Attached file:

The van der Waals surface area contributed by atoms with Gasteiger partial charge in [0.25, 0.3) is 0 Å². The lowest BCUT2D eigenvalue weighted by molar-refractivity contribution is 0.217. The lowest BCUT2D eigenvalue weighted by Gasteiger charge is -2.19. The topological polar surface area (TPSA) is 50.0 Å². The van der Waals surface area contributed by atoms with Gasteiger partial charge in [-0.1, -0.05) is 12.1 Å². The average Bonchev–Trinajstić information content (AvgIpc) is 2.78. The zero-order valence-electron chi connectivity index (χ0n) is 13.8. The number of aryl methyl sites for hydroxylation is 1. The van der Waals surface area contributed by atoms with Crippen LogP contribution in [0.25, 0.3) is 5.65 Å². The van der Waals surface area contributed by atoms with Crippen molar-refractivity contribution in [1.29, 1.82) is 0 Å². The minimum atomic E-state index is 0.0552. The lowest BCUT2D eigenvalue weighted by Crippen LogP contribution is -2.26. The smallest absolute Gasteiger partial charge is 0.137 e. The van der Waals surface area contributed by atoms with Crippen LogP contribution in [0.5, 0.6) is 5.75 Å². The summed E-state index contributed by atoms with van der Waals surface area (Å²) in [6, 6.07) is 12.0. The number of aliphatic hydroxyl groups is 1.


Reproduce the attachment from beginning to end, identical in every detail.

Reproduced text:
The van der Waals surface area contributed by atoms with Gasteiger partial charge in [0.25, 0.3) is 0 Å². The lowest BCUT2D eigenvalue weighted by molar-refractivity contribution is 0.217. The lowest BCUT2D eigenvalue weighted by Gasteiger charge is -2.19. The topological polar surface area (TPSA) is 50.0 Å². The van der Waals surface area contributed by atoms with Gasteiger partial charge in [-0.1, -0.05) is 12.1 Å². The average Bonchev–Trinajstić information content (AvgIpc) is 2.78. The zero-order valence-electron chi connectivity index (χ0n) is 13.8. The number of aryl methyl sites for hydroxylation is 1. The van der Waals surface area contributed by atoms with Crippen LogP contribution in [0.25, 0.3) is 5.65 Å². The van der Waals surface area contributed by atoms with Crippen molar-refractivity contribution in [1.29, 1.82) is 0 Å². The minimum atomic E-state index is 0.0552. The lowest BCUT2D eigenvalue weighted by Crippen LogP contribution is -2.26. The smallest absolute Gasteiger partial charge is 0.137 e. The van der Waals surface area contributed by atoms with Crippen LogP contribution in [0.5, 0.6) is 5.75 Å². The summed E-state index contributed by atoms with van der Waals surface area (Å²) in [6, 6.07) is 12.0. The number of aliphatic hydroxyl groups is 1.